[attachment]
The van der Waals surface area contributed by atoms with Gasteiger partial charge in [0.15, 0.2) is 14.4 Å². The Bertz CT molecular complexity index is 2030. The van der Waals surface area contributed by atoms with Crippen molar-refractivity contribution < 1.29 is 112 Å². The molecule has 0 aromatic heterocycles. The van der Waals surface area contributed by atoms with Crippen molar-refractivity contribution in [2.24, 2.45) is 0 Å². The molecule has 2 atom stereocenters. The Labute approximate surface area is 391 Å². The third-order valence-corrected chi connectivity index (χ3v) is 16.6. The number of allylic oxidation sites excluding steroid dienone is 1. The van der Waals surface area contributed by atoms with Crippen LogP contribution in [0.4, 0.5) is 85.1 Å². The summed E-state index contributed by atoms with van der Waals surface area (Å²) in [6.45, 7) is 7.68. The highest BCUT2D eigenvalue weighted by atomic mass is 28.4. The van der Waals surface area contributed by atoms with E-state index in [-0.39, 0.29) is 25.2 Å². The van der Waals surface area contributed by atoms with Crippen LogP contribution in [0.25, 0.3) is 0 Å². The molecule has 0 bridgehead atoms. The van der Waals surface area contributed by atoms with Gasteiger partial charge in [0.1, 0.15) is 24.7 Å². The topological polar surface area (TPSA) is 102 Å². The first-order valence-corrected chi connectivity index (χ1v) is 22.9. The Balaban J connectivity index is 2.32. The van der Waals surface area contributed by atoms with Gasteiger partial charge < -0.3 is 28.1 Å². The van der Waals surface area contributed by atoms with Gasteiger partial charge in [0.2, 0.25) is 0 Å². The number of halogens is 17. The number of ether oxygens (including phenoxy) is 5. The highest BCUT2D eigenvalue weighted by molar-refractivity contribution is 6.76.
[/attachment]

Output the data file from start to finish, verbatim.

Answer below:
The van der Waals surface area contributed by atoms with Gasteiger partial charge in [0.15, 0.2) is 14.4 Å². The Bertz CT molecular complexity index is 2030. The van der Waals surface area contributed by atoms with Crippen molar-refractivity contribution < 1.29 is 112 Å². The molecule has 0 aromatic heterocycles. The van der Waals surface area contributed by atoms with Crippen molar-refractivity contribution in [2.24, 2.45) is 0 Å². The molecule has 2 atom stereocenters. The Labute approximate surface area is 391 Å². The third-order valence-corrected chi connectivity index (χ3v) is 16.6. The number of allylic oxidation sites excluding steroid dienone is 1. The van der Waals surface area contributed by atoms with Crippen LogP contribution in [0.4, 0.5) is 85.1 Å². The summed E-state index contributed by atoms with van der Waals surface area (Å²) in [6.45, 7) is 7.68. The highest BCUT2D eigenvalue weighted by atomic mass is 28.4. The van der Waals surface area contributed by atoms with E-state index in [-0.39, 0.29) is 25.2 Å². The van der Waals surface area contributed by atoms with Crippen LogP contribution in [0.25, 0.3) is 0 Å². The molecule has 0 bridgehead atoms. The van der Waals surface area contributed by atoms with Gasteiger partial charge in [0.1, 0.15) is 24.7 Å². The topological polar surface area (TPSA) is 102 Å². The first-order valence-corrected chi connectivity index (χ1v) is 22.9. The Balaban J connectivity index is 2.32. The van der Waals surface area contributed by atoms with Gasteiger partial charge < -0.3 is 28.1 Å². The van der Waals surface area contributed by atoms with Gasteiger partial charge in [0.2, 0.25) is 0 Å². The number of halogens is 17. The number of ether oxygens (including phenoxy) is 5. The highest BCUT2D eigenvalue weighted by molar-refractivity contribution is 6.76.